Dumuria has previously been distributed amongst nomadic communities in South Sudan, as well as in Garissa County, Kenya, where studies have provided evidence of high usage and acceptability of Dumuria, as well as increased durability, compared to standard mesh bed nets2. Together with Dr Natacha Protopopoff (Swiss TPH), Dr Jackie Cook (LSHTM) and Azzurra Dinca (MSF EH Unit), MSF are working on a way to properly quantify the epidemiological effect of the Dumuria nets. They are hoping to see an impact on disease prevalence, as well as a decrease in severe cases, cases requiring referral, and mortality. They are also interested in exploring the role of Dumuria nets as a mitigation tool for climate change.

“To improve health outcomes and meet global malaria targets, we need to continue to adopt tailored interventions that respond to the needs and challenges of communities who are not reached by blanket net distribution campaigns and core vector control interventions. Through our collaboration with MSF, we aim to deliver an effective tailored malaria intervention for nomadic populations in South Sudan,” explained Olympe Peretz.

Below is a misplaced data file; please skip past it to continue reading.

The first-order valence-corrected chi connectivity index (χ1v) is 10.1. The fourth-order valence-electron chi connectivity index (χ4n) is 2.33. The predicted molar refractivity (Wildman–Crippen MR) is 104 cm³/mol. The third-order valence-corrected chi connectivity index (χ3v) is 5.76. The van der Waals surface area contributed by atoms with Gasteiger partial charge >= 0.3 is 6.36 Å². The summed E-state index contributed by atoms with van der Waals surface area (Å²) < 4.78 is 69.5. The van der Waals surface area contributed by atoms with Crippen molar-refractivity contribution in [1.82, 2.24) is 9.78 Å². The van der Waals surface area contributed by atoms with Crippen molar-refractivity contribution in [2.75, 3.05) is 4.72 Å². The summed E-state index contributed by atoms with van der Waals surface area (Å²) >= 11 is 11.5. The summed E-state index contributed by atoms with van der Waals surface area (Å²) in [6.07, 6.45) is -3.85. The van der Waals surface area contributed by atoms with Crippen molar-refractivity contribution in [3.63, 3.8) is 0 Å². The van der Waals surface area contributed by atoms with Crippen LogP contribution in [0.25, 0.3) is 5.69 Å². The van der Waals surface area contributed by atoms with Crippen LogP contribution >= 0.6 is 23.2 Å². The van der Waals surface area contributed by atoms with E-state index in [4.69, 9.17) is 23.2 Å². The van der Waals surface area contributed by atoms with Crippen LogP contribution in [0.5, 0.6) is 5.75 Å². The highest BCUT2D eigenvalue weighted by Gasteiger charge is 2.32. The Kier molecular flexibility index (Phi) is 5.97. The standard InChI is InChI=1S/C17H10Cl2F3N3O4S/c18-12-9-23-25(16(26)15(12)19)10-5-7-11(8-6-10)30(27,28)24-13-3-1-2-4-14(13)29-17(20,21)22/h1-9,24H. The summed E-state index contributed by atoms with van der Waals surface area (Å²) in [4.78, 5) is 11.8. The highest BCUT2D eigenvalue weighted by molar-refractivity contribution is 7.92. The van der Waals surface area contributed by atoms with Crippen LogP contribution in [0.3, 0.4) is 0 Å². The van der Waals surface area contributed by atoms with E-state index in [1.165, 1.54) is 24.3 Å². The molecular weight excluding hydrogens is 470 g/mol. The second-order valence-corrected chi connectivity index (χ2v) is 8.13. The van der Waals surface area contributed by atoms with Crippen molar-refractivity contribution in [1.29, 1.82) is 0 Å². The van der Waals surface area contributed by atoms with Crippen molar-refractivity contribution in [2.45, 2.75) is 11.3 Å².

1 Sheik-Mohamed A, Velema JP, 1999. Where health care has no access: the nomadic populations of sub-Saharan Africa. Trop Med Int Health 4: 695–707. Available from: doi: 10.1046/j.1365-3156.1999.00473.x.

2 Gore-Langton, G.R., Mungai, J., Alenwi, N. et al., 2015, Investigating the acceptability of non-mesh, long-lasting insecticidal nets amongst nomadic communities in Garissa County, Kenya using a prospective, longitudinal study design and cross-sectional household surveys. Malar J 14, 52. Available from: doi: 10.1186/s12936-015-0546-1.

3 Atieli FK, Munga SO, Ofulla AV, Vulule JM, 2010. Wash durability and optimal drying regimen of four brands of long-lasting insecticide-treated nets after repeated washing under tropical conditions. Malar J 9: 248. Available from: doi: 10.1186/1475-2875-9-248.

4 Oxfam. OXFAM GB malaria control assessment upper nile – South Sudan 16 Apr -31 May 2001 [Internet]. Oxford: Oxfam International; 2001 [cited 2024 Jun 10]. Available from: